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Los Angeles Daily News: Hospital chaplains fill role of surrogate family members during times of isolation, depression, death

The Los Angeles Daily News recently interviewed Rabbi Jason Weiner, PhD, senior rabbi and director of Cedars-Sinai's Spiritual Care Department, for an article about how hospital chaplains' roles have changed during the COVID-19 pandemic. As hospitals have limited visitors to protect patients and staff, chaplains have become a critical bridge for loved ones.

In the Daily News story, Weiner recalled a touching request from a hospitalized patient's husband: “Can you tell my wife I love her?” It was the first time in 65 years that the couple had not slept in the same room together. "Do you know what that's like?" the husband asked Weiner.

“That was powerful and deeply moving,” Weiner told the Daily News. “I gave his wife the message and she acknowledged it with a nod.”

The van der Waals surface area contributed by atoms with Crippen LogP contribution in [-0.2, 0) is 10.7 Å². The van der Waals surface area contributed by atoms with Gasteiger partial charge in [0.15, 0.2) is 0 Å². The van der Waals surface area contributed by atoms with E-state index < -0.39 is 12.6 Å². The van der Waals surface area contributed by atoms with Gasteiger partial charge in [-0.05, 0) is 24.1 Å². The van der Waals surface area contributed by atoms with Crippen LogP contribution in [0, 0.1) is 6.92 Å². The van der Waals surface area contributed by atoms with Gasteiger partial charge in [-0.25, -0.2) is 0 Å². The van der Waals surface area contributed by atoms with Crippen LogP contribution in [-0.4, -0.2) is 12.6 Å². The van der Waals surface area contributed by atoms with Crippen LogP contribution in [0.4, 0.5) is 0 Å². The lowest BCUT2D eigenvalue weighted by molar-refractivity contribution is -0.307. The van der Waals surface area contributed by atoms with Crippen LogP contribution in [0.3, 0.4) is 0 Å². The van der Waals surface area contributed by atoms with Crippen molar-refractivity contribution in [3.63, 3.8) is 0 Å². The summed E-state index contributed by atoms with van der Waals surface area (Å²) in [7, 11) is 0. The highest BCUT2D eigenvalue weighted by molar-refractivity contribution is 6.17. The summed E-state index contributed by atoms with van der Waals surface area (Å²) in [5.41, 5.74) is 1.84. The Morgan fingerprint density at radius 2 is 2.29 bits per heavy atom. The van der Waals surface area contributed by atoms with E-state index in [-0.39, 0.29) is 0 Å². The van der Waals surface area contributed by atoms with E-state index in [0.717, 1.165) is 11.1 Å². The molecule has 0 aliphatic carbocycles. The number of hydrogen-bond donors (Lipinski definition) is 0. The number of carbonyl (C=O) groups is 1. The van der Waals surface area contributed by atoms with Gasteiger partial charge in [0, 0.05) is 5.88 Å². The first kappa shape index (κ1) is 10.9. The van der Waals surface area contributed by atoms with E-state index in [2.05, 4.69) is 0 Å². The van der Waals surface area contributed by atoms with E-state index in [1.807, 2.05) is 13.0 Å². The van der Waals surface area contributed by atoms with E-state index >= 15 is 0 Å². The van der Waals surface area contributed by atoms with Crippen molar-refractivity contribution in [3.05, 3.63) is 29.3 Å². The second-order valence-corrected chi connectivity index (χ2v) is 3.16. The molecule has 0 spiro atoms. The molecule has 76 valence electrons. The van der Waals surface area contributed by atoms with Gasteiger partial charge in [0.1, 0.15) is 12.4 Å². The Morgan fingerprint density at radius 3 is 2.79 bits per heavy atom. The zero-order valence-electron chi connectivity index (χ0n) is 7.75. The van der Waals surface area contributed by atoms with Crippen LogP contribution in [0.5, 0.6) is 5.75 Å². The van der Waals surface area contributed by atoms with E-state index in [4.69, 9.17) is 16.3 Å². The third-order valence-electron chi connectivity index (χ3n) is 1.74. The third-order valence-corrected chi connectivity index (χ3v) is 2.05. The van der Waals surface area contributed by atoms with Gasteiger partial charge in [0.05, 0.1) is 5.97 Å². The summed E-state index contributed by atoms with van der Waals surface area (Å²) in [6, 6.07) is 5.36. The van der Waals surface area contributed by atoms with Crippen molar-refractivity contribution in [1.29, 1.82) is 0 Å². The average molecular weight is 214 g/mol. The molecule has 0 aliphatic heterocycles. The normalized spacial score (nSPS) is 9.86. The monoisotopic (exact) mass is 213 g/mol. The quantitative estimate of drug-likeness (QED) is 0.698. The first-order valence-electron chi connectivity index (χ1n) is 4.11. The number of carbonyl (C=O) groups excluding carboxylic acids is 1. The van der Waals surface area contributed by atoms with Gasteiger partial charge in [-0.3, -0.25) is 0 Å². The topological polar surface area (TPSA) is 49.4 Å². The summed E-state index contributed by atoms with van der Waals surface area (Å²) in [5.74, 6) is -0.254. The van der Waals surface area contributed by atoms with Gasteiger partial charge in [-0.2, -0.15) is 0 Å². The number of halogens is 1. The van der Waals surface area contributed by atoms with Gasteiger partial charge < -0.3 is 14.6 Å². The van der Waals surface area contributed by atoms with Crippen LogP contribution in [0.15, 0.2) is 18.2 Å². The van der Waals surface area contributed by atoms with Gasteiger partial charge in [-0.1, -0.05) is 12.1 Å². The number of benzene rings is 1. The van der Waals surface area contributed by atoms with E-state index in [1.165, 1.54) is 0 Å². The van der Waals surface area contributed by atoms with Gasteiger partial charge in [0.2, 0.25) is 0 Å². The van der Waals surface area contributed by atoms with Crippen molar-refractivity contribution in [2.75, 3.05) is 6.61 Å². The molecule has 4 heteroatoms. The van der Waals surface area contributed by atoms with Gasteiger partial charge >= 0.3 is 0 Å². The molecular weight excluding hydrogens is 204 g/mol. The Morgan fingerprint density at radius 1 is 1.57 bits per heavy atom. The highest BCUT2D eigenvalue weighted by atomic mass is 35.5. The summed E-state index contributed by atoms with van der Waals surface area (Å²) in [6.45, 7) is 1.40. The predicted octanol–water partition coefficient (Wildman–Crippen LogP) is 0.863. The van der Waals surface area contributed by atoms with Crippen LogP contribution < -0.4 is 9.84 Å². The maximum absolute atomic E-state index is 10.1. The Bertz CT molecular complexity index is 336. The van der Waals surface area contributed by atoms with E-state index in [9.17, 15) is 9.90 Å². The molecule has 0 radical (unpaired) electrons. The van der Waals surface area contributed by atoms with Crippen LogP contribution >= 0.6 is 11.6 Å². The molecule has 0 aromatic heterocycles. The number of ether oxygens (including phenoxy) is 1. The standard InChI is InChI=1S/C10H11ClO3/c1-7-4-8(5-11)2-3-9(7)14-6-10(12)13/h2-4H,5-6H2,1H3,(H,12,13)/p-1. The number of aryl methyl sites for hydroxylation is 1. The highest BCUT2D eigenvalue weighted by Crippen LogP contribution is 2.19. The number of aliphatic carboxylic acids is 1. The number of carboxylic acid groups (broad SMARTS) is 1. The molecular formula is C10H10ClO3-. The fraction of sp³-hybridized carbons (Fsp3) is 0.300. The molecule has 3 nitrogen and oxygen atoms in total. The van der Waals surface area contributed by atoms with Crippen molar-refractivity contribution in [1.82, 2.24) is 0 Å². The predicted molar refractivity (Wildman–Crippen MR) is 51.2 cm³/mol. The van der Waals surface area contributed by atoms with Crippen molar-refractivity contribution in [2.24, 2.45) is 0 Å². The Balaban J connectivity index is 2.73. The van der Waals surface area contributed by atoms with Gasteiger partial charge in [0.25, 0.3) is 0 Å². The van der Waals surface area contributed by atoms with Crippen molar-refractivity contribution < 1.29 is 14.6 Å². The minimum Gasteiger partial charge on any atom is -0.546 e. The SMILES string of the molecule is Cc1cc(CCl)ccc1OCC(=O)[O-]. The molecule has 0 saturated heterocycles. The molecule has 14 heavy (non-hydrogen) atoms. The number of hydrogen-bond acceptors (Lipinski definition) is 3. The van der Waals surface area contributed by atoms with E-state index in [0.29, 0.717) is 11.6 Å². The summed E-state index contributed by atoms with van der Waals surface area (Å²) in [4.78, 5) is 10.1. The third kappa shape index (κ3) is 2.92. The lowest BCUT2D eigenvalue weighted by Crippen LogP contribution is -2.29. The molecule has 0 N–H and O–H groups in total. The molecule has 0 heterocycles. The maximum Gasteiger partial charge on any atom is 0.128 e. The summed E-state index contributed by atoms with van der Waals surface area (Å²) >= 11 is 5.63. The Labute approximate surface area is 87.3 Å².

In addition to guiding patients and their families through challenging times, chaplains help staff and patients celebrate religious holidays. During the pandemic, Weiner has adapted rituals to meet changing public health guidelines while also connecting local Jewish community leaders with Cedars-Sinai experts for advice on how to safely observe religious rituals.

In April, Weiner improvised to help hospitalized patients celebrate Passover and Easter in small, meaningful ways. He posted a sign in the intensive care unit that said "Happy Passover" in English and Hebrew for a devout patient who was seriously ill.

“Because Passover meant so much to him, his wife suggested we put up the sign on the ICU’s glass windows,” Weiner told the Daily News. “He saw the sign and gave a nod.”

Click here to read the complete story from the Los Angeles Daily News.